For best experience please turn on javascript and use a modern browser!
You are using a browser that is no longer supported by Microsoft. Please upgrade your browser. The site may not present itself correctly if you continue browsing.

Three research teams from the University of Amsterdam (UvA) will receive a grant through the Netherlands Organisation for Scientific Research’s (NWO) Forensic Science programme

Three research teams from the University of Amsterdam (UvA) will receive a grant through the Netherlands Organisation for Scientific Research’s (NWO) Forensic Science programme. The NWO will be awarding grants to nine research projects, making available a total of €3.5 million.

Forensic science is aimed at gathering and analysing scientifically sound evidence for the purpose of identifying the perpetrators of a (potential) crime. Forensic science plays an increasingly important role in investigative research, the persecution of (potential) perpetrators and criminal trials. The level of public interest in forensic science has increased dramatically over the past few years. The NWO’s Forensic Science subsidy programme brings together scientists from various disciplines and bridges the gap between scientific research and the forensic practice, involving those who will potentially apply the results in practice in the actual research process. Forensic Science is the Netherlands’ first broadly-oriented multidisciplinary scientific research programme in this area.

The NWO received 49 preliminary applications for the research programme. A total of 28 proposals were further elaborated following recommendations from an international committee, which assessed the proposals in terms of innovation, scientific quality and forensic relevance. Grants were awarded to the following three research proposals from the UvA.

Using E-Discovery to search digital data

Semantic Search in E-Discovery – Professor Maarten de Rijke (Informatics Institute)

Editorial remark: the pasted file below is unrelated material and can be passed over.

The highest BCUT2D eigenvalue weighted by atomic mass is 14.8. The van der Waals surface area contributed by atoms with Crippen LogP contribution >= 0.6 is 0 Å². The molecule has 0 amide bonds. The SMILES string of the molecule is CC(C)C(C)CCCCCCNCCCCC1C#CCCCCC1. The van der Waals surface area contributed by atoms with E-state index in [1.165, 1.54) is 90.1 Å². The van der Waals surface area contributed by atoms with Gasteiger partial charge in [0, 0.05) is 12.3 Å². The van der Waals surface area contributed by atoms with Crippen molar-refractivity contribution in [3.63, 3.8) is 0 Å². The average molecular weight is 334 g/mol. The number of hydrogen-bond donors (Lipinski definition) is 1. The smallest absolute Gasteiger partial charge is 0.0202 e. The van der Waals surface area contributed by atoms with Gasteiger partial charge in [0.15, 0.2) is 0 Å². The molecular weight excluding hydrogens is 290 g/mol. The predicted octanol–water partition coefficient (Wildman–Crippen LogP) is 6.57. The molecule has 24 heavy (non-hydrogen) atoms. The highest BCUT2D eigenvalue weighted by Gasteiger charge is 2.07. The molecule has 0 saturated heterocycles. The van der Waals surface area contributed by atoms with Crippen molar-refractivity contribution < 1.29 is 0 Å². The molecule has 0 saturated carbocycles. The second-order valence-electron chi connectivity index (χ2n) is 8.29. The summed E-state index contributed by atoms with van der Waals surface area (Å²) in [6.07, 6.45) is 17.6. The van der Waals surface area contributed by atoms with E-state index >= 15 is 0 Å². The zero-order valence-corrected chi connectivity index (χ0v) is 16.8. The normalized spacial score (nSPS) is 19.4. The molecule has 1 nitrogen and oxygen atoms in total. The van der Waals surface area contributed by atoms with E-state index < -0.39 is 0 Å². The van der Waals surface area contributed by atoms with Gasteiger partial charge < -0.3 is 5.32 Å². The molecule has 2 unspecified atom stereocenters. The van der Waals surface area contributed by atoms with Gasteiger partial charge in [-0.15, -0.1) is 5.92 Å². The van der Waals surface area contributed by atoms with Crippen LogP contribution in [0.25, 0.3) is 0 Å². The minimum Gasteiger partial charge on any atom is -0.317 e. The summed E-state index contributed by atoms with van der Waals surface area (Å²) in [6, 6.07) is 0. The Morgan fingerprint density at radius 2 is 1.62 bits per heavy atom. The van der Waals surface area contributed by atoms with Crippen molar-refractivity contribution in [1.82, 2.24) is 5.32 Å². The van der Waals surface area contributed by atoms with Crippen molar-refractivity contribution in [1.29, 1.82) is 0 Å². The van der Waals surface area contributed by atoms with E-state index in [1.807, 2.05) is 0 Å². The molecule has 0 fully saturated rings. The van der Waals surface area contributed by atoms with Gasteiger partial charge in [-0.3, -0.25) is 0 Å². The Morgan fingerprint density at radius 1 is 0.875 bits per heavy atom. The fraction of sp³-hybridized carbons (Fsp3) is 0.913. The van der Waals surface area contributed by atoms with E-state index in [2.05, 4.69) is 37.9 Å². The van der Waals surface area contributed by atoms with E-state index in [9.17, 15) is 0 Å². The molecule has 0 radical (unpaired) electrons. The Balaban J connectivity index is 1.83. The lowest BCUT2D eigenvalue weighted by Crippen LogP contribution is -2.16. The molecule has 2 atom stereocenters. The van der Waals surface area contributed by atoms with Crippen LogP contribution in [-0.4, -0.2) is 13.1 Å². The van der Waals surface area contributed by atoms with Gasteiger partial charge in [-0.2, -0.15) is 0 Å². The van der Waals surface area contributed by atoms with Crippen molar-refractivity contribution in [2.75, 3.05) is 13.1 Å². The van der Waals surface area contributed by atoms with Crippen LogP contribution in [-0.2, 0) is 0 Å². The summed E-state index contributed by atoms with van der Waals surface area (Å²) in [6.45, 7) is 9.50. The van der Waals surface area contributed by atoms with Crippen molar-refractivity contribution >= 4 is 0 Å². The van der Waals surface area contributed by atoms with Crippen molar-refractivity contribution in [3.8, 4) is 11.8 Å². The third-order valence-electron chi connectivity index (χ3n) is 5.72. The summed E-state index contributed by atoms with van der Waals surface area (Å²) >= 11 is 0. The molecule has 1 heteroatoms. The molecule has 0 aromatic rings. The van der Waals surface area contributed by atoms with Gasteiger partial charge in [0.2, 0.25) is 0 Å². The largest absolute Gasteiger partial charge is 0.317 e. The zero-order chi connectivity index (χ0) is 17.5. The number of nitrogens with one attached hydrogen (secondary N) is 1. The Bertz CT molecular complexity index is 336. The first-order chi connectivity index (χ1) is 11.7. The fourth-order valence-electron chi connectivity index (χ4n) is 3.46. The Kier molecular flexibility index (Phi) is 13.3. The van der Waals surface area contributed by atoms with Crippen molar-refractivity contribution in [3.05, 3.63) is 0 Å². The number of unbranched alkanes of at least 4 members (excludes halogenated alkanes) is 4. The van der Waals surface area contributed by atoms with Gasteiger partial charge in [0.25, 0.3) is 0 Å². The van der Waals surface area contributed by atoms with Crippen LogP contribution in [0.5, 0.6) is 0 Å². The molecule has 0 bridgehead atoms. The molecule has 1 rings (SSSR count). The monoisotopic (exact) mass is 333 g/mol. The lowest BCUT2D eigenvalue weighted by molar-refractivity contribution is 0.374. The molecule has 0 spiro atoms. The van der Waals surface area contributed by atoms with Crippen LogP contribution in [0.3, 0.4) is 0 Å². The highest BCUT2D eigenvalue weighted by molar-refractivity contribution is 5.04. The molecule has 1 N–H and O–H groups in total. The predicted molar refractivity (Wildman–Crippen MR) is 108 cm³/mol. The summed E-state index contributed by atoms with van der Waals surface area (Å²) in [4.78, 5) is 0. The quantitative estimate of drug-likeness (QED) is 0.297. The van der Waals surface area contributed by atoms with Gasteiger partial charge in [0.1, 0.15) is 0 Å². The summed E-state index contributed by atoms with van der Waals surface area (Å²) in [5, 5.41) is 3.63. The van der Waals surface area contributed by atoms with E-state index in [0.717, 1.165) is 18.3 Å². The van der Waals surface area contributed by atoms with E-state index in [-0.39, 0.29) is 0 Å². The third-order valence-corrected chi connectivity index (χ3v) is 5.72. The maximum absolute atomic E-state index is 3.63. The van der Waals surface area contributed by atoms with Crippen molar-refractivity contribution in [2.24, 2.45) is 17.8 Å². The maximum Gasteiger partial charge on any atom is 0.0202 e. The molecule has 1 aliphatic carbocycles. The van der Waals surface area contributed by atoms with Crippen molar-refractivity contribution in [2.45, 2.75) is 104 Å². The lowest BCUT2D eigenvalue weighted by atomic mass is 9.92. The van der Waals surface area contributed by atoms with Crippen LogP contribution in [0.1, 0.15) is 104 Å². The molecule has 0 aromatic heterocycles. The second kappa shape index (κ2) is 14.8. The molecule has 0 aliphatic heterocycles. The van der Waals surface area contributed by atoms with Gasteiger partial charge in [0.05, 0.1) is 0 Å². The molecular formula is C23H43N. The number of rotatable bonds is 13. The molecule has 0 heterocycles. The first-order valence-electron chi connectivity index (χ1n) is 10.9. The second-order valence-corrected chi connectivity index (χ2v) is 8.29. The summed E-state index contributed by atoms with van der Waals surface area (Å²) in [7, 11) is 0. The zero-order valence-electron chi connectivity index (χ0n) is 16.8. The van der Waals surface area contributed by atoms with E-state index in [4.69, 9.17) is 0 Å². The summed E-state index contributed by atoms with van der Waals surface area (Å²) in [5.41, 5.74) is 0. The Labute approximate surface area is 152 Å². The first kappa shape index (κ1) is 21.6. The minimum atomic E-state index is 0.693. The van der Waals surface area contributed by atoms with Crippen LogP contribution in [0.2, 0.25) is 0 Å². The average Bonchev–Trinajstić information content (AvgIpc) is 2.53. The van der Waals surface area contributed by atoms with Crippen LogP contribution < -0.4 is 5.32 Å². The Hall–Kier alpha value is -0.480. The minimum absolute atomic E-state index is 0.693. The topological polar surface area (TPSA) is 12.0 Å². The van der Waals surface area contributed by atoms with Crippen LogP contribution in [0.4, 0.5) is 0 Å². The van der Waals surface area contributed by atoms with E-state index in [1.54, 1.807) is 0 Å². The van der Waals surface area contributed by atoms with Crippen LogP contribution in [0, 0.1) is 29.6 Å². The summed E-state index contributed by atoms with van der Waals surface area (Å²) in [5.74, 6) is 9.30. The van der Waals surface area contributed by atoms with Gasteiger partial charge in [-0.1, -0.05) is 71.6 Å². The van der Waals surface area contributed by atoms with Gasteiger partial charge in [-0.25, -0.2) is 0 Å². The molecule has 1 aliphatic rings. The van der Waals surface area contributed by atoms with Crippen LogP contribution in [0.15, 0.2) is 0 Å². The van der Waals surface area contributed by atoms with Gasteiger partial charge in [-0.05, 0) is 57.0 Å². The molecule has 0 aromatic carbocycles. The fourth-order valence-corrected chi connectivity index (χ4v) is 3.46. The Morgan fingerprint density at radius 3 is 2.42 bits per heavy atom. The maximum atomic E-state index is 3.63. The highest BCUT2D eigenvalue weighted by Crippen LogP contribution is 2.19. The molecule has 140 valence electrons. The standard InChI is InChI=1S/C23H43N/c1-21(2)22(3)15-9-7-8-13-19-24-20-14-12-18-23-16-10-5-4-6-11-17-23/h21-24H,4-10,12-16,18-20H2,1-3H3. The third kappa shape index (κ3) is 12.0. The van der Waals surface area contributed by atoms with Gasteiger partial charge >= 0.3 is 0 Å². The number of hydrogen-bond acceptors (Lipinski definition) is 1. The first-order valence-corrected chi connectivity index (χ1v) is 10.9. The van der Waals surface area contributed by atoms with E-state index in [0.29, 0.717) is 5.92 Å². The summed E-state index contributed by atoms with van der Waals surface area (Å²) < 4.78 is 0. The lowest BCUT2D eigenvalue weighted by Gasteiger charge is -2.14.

Digital data is becoming an increasingly essential factor in incident investigations. An example would be the recent investigation into the massive financial fraud perpetrated by Bernard Madoff or the investigation of real estate bid rigging in the Netherlands. E-discovery is applied to mine digital data for specific information. The analysis of unstructured data, such as text files and e-mails, plays an important role in this process. Until now, traditional search techniques have mostly been used. In this project, De Rijke will be applying semantic search methods to automatically identify entities, attributes and relationships, allowing forensic researchers to determine the chain of events in a shorter space of time.

Determining the origin of natural materials

Professor Peter Schoenmakers (Van 't Hoff Institute for Molecular Sciences): COMFOR: The use of comprehensive two-dimensional chromatographic methods for chemical profiling of complex natural materials

The COMFOR project centres on the chemical profiling of natural evidence materials using two-dimensional gas chromatography (GCxGC). Combustion catalysts are a key example of such evidence materials. However, many narcotics and inks also contain natural ingredients, resulting in a complex organic composition. Detailed profiling can offer major added value to forensics research, provided that the evidence value of a profile comparison can be quantified and validated. Schoenmakers will be working to achieve this by means of population studies, chemometrics and forensic statistics. The statistical methods used in the study will be generalised, so that they can be applied to other types of evidence material and analysis methods. The project will be conducted by a team of chemists and mathematicians.

Combining evidence

Professor Marjan Sjerps (Korteweg-De Vries Institute for Mathematics): Combining evidence in legal (forensic) casework

Sjerps’ project aims to improve the standard of evidence evaluation by forensic scientists and criminal defence lawyers. This can be achieved by regarding the various forms of evidence and information as parts of a whole rather than individually assessing each element, and by applying a logical approach rooted in probability theory.